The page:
Julie Sneider

New law gets Wisconsin close to health care for all

By - Mar 29th, 2010 04:00 am
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Wisconsin AG J.B. Van Hollen, photo from WisPolitics.com

Wisconsin Attorney General J.B. Van Hollen’s attempt to join other Republican attorneys general in suing the federal government over the new health reform law signed by President Obama last week was an interesting story on many levels.

Wisconsin’s participation in the litigation was unlikely since Republican Van Hollen needed approval from Democrat Governor Jim Doyle or the Democrat-controlled state Legislature to join the politically motivated case, which questions the constitutionality of requiring all U.S. citizens to have health insurance. To the surprise of no one, Wisconsin Democrats declined to give Van Hollen the green light.

The case may raise a legitimate constitutional question, but what’s particularly disingenuous about the “you-can’t-make-us-buy-insurance” mentality in Wisconsin is the fact that most people here already have health insurance.

President Barack Obama reaches for a pen as he signs the health insurance reform bill in the East Room of the White House, March 23, 2010. (Official White House Photo by Lawrence Jackson)

About 89 percent of state residents had health coverage for all of 2008, the latest information available from the state Department of Health Services, which surveys health insurance trends among Wisconsin households. That percentage likely will fall when the department’s “Family Health Survey” results come out for 2009, reflecting recession-related job losses. But Wisconsin still will rank near the top of states with the most insured people.

The 2008 survey found that about 74 percent of Wisconsin residents got their health insurance through their employers; about 11 percent were covered through BadgerCare and other forms of Medicaid and the rest were covered by Medicare, the federal health plan for people age 65 and older. That left 595,000, or 11 percent of state residents, without health insurance for all or part of 2008.

So who are the uninsured? The survey found those “more likely to be without insurance” for an entire year were young adults (18 to 44 years old), Hispanics, the poor or near poor and the self-employed. About 8 percent of uninsured residents worked full time for an employer, 19 percent were self-employed full time and another 13 percent worked part time.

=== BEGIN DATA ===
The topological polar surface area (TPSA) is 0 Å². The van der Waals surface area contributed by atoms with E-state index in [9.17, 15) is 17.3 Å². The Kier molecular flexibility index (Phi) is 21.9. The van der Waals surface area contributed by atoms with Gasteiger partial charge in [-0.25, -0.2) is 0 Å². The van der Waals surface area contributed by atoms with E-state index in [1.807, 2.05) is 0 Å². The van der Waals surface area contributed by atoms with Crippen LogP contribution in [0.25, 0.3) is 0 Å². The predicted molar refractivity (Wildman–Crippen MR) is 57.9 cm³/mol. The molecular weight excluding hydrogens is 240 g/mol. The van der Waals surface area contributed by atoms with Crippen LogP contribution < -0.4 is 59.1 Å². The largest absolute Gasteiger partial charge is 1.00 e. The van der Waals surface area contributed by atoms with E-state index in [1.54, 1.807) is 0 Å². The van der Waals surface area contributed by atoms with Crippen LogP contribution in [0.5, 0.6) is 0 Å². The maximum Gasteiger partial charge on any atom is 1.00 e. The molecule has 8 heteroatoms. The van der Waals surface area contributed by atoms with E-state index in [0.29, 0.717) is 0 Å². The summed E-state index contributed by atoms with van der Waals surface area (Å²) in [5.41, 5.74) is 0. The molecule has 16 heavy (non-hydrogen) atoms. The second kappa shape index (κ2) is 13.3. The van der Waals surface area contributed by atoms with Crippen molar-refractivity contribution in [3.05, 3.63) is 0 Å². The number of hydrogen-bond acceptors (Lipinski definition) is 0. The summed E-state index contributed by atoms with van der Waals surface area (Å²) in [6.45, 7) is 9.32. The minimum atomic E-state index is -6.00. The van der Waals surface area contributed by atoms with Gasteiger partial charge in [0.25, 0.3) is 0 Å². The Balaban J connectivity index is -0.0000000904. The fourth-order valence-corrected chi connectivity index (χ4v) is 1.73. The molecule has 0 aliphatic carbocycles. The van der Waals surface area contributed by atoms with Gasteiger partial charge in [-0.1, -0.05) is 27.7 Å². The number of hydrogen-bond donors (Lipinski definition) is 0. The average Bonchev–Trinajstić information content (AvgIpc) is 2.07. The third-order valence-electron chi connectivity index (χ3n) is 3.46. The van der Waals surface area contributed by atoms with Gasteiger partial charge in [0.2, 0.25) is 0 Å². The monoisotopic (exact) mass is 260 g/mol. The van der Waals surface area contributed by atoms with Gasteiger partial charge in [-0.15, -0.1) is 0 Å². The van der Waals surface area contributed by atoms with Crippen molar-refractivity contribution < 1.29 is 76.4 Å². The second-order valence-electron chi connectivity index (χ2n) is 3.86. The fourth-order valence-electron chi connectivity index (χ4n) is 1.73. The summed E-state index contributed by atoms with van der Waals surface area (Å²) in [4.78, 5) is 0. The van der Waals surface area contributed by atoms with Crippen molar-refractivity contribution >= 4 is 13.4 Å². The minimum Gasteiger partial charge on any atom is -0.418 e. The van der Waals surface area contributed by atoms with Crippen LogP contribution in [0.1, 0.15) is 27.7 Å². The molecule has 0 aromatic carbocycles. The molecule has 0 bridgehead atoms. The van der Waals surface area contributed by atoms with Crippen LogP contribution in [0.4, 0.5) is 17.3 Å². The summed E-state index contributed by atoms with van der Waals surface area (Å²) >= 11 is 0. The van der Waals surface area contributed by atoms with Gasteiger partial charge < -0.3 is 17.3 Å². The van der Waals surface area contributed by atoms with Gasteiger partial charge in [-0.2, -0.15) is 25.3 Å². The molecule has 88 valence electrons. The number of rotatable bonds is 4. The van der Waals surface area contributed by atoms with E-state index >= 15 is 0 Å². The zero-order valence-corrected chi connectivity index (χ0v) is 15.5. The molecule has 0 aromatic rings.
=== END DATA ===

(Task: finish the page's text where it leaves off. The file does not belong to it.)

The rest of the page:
Without question, the uninsured are the biggest beneficiaries of health care reform. Wisconsin Department of Health Services Secretary Karen Timberlake estimates the new federal law will help about 200,000 Wisconsin uninsured residents get access to coverage.

illustration by Brian Jacobson. Original Capitol photo by “E Journeys” on flickr.com

But it’s not just the uninsured who will gain from the new law, which will be phased in over the next four years. Although most Wisconsinites have coverage through their jobs, most also are just a layoff away from losing that health insurance. Currently, people who lose their jobs have a tough time finding new insurance if they have preexisting medical conditions. The new law stops insurers from denying coverage to people with preexisting medical conditions and bans companies from canceling policies of people who get sick. In addition, insurance companies will no longer be able to put annual or lifetime limits on how much medical care patients can receive.

Also under health reform, adult children can stay on their parents’ health plans until age 26 (it’s 18 to 22 years now), which will help young adults stay insured until they get their own coverage through a job after college. Small businesses will get tax credits for providing health benefits to workers; and mom-and-pop shops and the self-employed will be able to buy policies through an insurance exchange, giving them more options for competitive rates than they have now. That feature alone might encourage more people to consider starting new, job-creating businesses.

The new health law isn’t perfect and won’t please everyone. It will take a few years to work out all the snags. But it is an important and historic step toward doing what every other western industrialized nation has done, which is to establish health care as a right for all citizens.

Categories: The View From Here

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